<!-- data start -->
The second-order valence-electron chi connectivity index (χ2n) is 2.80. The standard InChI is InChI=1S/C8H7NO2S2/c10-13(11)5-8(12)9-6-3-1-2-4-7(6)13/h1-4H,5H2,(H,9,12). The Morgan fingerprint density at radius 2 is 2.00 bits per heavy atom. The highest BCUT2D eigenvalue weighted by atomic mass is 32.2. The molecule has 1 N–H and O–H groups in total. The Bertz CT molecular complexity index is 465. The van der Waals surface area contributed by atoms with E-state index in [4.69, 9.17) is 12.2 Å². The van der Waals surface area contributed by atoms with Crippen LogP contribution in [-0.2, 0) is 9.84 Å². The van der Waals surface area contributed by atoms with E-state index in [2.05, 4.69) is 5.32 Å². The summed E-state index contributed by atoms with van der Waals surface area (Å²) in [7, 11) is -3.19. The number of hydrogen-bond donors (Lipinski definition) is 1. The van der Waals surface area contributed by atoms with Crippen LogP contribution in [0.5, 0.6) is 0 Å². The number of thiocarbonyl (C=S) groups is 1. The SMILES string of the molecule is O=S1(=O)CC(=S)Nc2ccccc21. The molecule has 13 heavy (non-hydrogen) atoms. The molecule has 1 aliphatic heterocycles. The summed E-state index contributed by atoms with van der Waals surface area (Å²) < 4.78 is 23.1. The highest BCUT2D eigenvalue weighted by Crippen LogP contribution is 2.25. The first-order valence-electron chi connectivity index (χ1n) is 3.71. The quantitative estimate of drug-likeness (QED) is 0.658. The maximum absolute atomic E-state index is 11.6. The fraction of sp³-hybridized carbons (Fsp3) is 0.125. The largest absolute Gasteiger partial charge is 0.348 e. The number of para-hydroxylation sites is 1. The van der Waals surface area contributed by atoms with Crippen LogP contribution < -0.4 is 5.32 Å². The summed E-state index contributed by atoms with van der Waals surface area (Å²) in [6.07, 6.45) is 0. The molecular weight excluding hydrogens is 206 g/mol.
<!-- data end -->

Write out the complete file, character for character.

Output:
The second-order valence-electron chi connectivity index (χ2n) is 2.80. The standard InChI is InChI=1S/C8H7NO2S2/c10-13(11)5-8(12)9-6-3-1-2-4-7(6)13/h1-4H,5H2,(H,9,12). The Morgan fingerprint density at radius 2 is 2.00 bits per heavy atom. The highest BCUT2D eigenvalue weighted by atomic mass is 32.2. The molecule has 1 N–H and O–H groups in total. The Bertz CT molecular complexity index is 465. The van der Waals surface area contributed by atoms with E-state index in [4.69, 9.17) is 12.2 Å². The van der Waals surface area contributed by atoms with Crippen LogP contribution in [-0.2, 0) is 9.84 Å². The van der Waals surface area contributed by atoms with E-state index in [2.05, 4.69) is 5.32 Å². The summed E-state index contributed by atoms with van der Waals surface area (Å²) in [7, 11) is -3.19. The number of hydrogen-bond donors (Lipinski definition) is 1. The van der Waals surface area contributed by atoms with Crippen LogP contribution in [0.5, 0.6) is 0 Å². The number of thiocarbonyl (C=S) groups is 1. The SMILES string of the molecule is O=S1(=O)CC(=S)Nc2ccccc21. The molecule has 13 heavy (non-hydrogen) atoms. The molecule has 1 aliphatic heterocycles. The summed E-state index contributed by atoms with van der Waals surface area (Å²) < 4.78 is 23.1. The highest BCUT2D eigenvalue weighted by Crippen LogP contribution is 2.25. The first-order valence-electron chi connectivity index (χ1n) is 3.71. The quantitative estimate of drug-likeness (QED) is 0.658. The maximum absolute atomic E-state index is 11.6. The fraction of sp³-hybridized carbons (Fsp3) is 0.125. The largest absolute Gasteiger partial charge is 0.348 e. The number of para-hydroxylation sites is 1. The van der Waals surface area contributed by atoms with Crippen LogP contribution < -0.4 is 5.32 Å². The summed E-state index contributed by atoms with van der Waals surface area (Å²) in [6.07, 6.45) is 0. The molecular weight excluding hydrogens is 206 g/mol.